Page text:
An American 14-year-old, who earned his first college diploma at age nine, has just released his first book explaining how other children can follow in his footsteps. REBECCA DAVIS considers whether this is a desirable route for a kid.
Moshe Kai Cavalin was eight years old when he enrolled at the East Los Angeles Community College, and nine when he graduated with his first Associate of Arts degree, finishing with a perfect grade point average of 4.0. Cavalin turned 14 this week, and this year he will graduate from the University of California Los Angeles with a degree in Maths. Along the way, he found time to write a book to encourage other children to emulate his success. It’s titled the Obama-esque We Can Do, and advises kids to keep focused and approach everything with “total commitment”, according to Associated Press this week. It also stresses that it’s not necessary to be a genius to achieve what Cavalin has: hard work, he says, is far more important.
Where did young Moshe get this fearsome work ethic from? He claims that his parents never pressured him into studying. If so, that would set him aside from the majority of child prodigies who have risen to prominence in the past. One of the best-known products of pushy parenting was the brilliant British mathematician Ruth Lawrence, admitted to Oxford aged 12 in 1983. After completing her bachelor’s degree in just two years, as opposed to the normal three, she graduated aged 13 with a first in mathematics. But Ruth was almost as well-known for her father, Harry, as for her intellect. Harry gave up his job when Ruth was five in order to home-school her, and proceeded to accompany her to Oxford, and attend all lectures and tutorials with her. They became a familiar sight, riding around the university on a tandem bicycle. The two were so close that it’s reported that Ruth would only ever talk of herself as “we”.
But in an interview in 2000, having given birth to her own child, Ruth said that she would not be inflicting the same “hothouse” educational methods on her own son. “There will not be any forcing, no attempt to try and push Yehuda faster than he wants to go,” she told the UK’s Sunday Mirror. While stressing that she was “enormously grateful” for what her father did for her, she said: “I suppose I might have liked my childhood to be different in some ways”.
As an adult Lawrence has had a stellar career as an academic and an apparently stable and happy personal life. That’s not always the case with former child prodigies. Perhaps the most infamous example in this regard was the Unabomber, Ted Kaczynski, who was accepted to study maths at Harvard at the age of 16 and, after earning his PhD, went on to engage in a mail-bombing campaign, which lasted from 1978 to 1995, killing three people and injuring 23.
Less dramatic but more poignant was the case of Sufiah Yusof, who took up a place to read mathematics at Oxford in 1997 at the age of 13. Yusof, it later emerged, had had her maths abilities fostered by a father who ran his household like a despot. TV and pop music were banned, as they were thought to encourage shallow thinking, and Farooq Yusof kept the temperature in the house deliberately cold in order to keep the kids mentally alert. He would also reportedly wake them up in the middle of the night from time to time to punch them in the face.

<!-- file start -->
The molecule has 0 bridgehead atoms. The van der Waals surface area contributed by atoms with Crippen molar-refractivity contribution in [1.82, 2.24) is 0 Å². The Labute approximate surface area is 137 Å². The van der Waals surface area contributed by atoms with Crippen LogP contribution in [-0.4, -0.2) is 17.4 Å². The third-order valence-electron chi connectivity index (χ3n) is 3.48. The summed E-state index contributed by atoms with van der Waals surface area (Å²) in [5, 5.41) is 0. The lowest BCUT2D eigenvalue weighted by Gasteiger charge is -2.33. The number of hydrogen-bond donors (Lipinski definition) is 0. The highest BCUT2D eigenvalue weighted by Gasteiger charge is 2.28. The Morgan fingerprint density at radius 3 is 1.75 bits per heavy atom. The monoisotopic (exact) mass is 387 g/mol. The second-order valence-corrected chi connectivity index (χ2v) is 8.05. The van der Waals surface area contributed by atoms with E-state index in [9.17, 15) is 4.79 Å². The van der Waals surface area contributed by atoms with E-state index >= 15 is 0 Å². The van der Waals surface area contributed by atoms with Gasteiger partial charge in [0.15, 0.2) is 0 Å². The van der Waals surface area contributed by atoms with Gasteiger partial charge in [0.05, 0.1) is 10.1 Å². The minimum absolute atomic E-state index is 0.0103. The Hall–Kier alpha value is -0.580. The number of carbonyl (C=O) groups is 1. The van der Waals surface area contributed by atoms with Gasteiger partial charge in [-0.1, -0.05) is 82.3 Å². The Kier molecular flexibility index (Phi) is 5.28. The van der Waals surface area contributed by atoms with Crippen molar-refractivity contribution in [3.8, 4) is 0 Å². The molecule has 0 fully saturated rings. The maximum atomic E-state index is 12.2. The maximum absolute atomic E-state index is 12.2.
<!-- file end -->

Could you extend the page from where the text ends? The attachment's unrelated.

When Sufiah was admitted to Oxford, father Farooq – who had himself been considered a bit of a prodigy in his time – stressed to anyone who would listen that Sufiah’s academic success was a result of his coaching rather than her brains. Unfortunately for him, his daughter developed a taste for freedom while at university. In 2000 she ran away from Oxford and refused to be reunited with her parents, saying “I’ve finally had enough of 15 years of physical and emotional abuse”. Although she eventually returned to Oxford, she did not complete her final exams, choosing to get married instead, and then divorced shortly after.
For a while Yusof faded from the public view – until 2008, when a reporter from the now dead News of the World went undercover to track her down working as a high-class prostitute, charging £130 an hour. “Genius on the game”, ran the tabloid’s headline. “For sad Sufiah, the daily equation she has to solve is simply sex equals £130”. Later that year, it was reported that Yusof had turned her back on prostitution in favour of social work. In the interim, her controlling father had been jailed for sexually abusing two 15-year old girls who he tutored. But before being locked up, he had seen his two younger children become the youngest brother and sister to simultaneously study at a UK university at the time: in 1998 Sufiah’s brother Iskander, aged 12, and sister Aisha, aged 16, started together at Warwick University.